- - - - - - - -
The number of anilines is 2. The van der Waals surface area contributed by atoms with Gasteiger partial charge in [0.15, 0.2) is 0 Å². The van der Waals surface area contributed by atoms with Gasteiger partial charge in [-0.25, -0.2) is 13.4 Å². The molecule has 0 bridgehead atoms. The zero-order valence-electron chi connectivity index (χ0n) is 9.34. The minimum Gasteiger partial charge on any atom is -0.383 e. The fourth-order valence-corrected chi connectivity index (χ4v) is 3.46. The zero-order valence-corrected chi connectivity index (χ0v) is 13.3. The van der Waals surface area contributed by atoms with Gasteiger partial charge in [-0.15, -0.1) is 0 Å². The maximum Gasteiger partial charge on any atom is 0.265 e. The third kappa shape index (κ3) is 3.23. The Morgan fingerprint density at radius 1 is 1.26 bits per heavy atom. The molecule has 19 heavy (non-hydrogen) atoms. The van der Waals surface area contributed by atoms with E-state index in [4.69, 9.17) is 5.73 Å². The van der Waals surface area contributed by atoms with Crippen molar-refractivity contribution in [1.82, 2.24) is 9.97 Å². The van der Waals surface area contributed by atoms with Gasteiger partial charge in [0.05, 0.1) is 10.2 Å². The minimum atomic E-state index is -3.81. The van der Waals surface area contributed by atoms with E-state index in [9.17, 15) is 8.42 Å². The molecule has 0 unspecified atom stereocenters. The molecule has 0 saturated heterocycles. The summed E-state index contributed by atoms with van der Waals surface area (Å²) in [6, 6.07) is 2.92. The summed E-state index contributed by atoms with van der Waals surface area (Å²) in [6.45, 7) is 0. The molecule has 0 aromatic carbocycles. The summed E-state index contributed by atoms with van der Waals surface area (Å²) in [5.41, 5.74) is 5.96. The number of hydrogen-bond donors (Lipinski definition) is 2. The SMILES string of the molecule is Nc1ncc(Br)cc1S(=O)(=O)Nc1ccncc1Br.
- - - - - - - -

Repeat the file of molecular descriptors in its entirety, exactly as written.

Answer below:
The number of anilines is 2. The van der Waals surface area contributed by atoms with Gasteiger partial charge in [0.15, 0.2) is 0 Å². The van der Waals surface area contributed by atoms with Gasteiger partial charge in [-0.25, -0.2) is 13.4 Å². The molecule has 0 bridgehead atoms. The zero-order valence-electron chi connectivity index (χ0n) is 9.34. The minimum Gasteiger partial charge on any atom is -0.383 e. The fourth-order valence-corrected chi connectivity index (χ4v) is 3.46. The zero-order valence-corrected chi connectivity index (χ0v) is 13.3. The van der Waals surface area contributed by atoms with Gasteiger partial charge in [-0.15, -0.1) is 0 Å². The maximum Gasteiger partial charge on any atom is 0.265 e. The third kappa shape index (κ3) is 3.23. The Morgan fingerprint density at radius 1 is 1.26 bits per heavy atom. The molecule has 19 heavy (non-hydrogen) atoms. The van der Waals surface area contributed by atoms with E-state index in [4.69, 9.17) is 5.73 Å². The van der Waals surface area contributed by atoms with Crippen molar-refractivity contribution in [1.82, 2.24) is 9.97 Å². The van der Waals surface area contributed by atoms with Gasteiger partial charge in [0.05, 0.1) is 10.2 Å². The minimum atomic E-state index is -3.81. The van der Waals surface area contributed by atoms with E-state index in [9.17, 15) is 8.42 Å². The molecule has 0 unspecified atom stereocenters. The molecule has 0 saturated heterocycles. The summed E-state index contributed by atoms with van der Waals surface area (Å²) in [6, 6.07) is 2.92. The summed E-state index contributed by atoms with van der Waals surface area (Å²) in [6.45, 7) is 0. The molecule has 0 aromatic carbocycles. The summed E-state index contributed by atoms with van der Waals surface area (Å²) in [5.41, 5.74) is 5.96. The number of hydrogen-bond donors (Lipinski definition) is 2. The SMILES string of the molecule is Nc1ncc(Br)cc1S(=O)(=O)Nc1ccncc1Br.